Chances of survival in emergency are better in Union County

Medical Director Dr. Robert Pitcock, MD, and Nurse Manager Heather Reid, RN, are shown using one of the work stations utilized in the telemedicine technology at the new emergency department of Baptist Memorial Hospital-Union County.
December 15th, 2015     Health & Wellness

If you are seriously ill or are injured, your chances of survival in Union County may be better than in any rural county in America.

The reason is simple: quick access to emergency medical care.

Baptist Union County's new emergency room was completed in July, 2014, at a cost of $12-million. The facility has seen an increase of 20 percent in the number of patients served since the new ER went into operation. The new emergency department is drawing patients to the New Albany facility from Lee County and Lafayette County.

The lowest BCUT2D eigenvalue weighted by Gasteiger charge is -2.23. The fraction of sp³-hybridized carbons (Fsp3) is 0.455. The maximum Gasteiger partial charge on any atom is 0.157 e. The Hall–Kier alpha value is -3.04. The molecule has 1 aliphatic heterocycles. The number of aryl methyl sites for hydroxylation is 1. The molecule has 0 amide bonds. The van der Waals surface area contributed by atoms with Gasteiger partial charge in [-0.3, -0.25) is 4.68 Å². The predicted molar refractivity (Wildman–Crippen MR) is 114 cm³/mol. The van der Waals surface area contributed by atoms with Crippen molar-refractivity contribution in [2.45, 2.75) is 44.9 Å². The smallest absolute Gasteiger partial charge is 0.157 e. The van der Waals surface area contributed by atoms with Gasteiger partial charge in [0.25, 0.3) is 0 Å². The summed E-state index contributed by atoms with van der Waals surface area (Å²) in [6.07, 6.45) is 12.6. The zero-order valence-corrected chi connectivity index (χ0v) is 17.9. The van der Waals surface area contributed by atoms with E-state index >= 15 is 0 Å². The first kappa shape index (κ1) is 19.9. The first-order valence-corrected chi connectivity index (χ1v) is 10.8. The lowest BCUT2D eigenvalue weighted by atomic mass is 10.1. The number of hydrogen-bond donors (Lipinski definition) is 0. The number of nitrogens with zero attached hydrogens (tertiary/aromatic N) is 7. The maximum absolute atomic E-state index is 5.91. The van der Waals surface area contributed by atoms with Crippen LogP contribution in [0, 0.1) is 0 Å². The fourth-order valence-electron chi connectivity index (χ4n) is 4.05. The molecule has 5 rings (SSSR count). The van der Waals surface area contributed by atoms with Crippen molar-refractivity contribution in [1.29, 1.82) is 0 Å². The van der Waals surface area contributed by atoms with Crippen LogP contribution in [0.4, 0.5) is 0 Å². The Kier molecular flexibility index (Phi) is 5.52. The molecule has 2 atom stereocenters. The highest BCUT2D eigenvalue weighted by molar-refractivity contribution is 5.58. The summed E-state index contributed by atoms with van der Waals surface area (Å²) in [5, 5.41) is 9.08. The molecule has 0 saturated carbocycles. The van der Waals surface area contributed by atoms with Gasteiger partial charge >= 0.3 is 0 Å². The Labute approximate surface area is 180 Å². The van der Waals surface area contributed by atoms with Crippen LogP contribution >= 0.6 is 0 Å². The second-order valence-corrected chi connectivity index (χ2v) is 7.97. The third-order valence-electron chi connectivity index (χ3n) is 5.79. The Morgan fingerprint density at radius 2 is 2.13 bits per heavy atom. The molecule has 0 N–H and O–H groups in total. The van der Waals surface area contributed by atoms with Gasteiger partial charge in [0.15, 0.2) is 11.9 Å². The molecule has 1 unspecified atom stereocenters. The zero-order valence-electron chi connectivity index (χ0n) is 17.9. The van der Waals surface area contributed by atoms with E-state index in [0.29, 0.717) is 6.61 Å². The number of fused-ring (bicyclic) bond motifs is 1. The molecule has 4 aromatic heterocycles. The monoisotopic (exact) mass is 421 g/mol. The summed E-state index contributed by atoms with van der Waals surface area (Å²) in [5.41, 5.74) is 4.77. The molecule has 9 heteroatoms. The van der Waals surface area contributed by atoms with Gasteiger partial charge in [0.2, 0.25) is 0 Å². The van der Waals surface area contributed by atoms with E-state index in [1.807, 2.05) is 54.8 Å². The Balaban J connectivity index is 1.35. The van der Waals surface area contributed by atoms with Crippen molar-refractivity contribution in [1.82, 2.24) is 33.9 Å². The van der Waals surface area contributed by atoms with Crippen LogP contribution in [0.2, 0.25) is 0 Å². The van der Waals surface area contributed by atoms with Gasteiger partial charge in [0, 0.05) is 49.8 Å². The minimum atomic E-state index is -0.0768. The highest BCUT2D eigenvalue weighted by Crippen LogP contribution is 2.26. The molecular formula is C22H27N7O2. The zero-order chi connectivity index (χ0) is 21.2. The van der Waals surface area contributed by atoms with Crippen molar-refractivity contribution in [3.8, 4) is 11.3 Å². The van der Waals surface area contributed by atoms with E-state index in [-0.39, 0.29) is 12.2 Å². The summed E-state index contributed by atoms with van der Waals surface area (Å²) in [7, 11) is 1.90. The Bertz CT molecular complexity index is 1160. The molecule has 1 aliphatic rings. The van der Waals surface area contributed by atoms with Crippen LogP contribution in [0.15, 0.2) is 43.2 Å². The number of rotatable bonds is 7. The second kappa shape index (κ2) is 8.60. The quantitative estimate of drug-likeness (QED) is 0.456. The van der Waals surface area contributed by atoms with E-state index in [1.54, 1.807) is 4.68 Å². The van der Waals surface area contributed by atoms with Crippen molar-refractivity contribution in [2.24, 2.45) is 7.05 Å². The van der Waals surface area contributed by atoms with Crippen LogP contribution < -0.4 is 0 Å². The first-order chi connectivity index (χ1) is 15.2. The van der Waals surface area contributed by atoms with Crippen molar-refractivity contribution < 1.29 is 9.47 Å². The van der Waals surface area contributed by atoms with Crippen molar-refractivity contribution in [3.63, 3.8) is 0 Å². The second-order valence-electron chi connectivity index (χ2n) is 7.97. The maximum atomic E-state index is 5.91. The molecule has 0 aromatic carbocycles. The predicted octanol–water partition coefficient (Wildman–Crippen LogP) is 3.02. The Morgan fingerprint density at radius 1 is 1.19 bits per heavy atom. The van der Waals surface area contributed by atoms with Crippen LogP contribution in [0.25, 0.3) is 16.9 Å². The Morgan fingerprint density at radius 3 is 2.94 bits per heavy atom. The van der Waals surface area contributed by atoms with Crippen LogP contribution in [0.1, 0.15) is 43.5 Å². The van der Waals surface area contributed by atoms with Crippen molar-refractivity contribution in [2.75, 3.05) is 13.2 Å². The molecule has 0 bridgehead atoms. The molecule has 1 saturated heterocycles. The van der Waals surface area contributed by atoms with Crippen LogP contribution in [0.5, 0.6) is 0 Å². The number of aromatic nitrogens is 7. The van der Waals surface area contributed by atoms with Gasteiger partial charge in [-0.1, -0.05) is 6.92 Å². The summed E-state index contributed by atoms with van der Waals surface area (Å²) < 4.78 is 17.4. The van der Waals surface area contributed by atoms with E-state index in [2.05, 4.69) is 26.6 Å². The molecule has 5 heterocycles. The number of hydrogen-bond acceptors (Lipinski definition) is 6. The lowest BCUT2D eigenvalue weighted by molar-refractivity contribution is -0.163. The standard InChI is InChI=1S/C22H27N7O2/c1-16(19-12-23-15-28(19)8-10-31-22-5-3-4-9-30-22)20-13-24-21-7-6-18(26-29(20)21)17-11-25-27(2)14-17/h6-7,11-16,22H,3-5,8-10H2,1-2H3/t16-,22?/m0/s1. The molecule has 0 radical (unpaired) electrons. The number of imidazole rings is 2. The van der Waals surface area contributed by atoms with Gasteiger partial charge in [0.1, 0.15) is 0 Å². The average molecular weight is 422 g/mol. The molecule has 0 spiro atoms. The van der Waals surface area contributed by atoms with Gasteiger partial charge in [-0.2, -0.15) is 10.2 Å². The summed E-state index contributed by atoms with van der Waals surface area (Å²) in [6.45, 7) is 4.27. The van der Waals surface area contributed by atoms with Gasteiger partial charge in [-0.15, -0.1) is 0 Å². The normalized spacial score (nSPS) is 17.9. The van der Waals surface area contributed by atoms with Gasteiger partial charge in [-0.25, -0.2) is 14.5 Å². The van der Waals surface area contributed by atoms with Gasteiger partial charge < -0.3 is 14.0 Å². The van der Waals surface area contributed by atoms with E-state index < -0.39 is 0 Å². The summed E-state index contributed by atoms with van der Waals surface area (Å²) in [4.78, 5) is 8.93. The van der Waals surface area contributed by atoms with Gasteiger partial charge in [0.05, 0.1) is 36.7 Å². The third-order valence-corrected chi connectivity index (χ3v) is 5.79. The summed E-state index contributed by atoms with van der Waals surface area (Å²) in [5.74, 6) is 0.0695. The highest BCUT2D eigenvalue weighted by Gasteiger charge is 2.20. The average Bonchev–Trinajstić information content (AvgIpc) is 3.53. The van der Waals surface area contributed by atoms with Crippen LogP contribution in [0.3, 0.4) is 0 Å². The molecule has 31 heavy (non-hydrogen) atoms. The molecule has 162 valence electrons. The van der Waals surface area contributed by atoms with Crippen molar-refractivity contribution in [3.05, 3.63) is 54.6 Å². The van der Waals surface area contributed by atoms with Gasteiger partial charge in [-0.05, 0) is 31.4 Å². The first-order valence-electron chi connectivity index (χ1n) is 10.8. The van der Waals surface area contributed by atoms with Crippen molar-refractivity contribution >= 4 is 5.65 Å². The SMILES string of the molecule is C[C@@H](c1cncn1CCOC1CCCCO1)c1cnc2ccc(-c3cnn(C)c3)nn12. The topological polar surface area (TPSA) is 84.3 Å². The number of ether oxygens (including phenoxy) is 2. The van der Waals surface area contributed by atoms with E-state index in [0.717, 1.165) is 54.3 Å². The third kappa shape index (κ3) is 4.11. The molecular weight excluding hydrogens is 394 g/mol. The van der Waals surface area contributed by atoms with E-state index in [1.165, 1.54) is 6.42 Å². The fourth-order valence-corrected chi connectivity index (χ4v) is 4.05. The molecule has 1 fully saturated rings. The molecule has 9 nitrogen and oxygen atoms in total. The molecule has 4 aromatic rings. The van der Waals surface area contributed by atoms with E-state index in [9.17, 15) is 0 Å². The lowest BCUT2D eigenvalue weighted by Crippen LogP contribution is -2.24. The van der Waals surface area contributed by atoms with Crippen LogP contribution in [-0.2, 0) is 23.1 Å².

Baptist Union County’s new emergency room was completed in July, 2014, at a cost of $12-million. The facility has seen an increase of 20 percent in the number of patients served since the new ER went into operation. The new emergency department is drawing patients to the New Albany facility from Lee County and Lafayette County.

In July 2014 Baptist Memorial Hospital-Union County opened its new $12-million emergency facility, which has 22 examination rooms, compared to seven examination rooms in the old emergency department. The new building has two trauma rooms and two triage rooms.

The Baptist Union County emergency department is located about 200 yards, just one or two minutes, from the Highway 30 exit from Interstate 22 in New Albany, a significant fact when it comes to quick access to care in situations where time is often critical to the survival of the patient.

Union County is bisected into two roughly equal parts by Interstate-22, which runs diagonally southeast to northwest through the county. Well over half of the Union County population lives within five miles of I-22, which means much faster access to emergency medical care than that enjoyed by most small town and rural residents in America.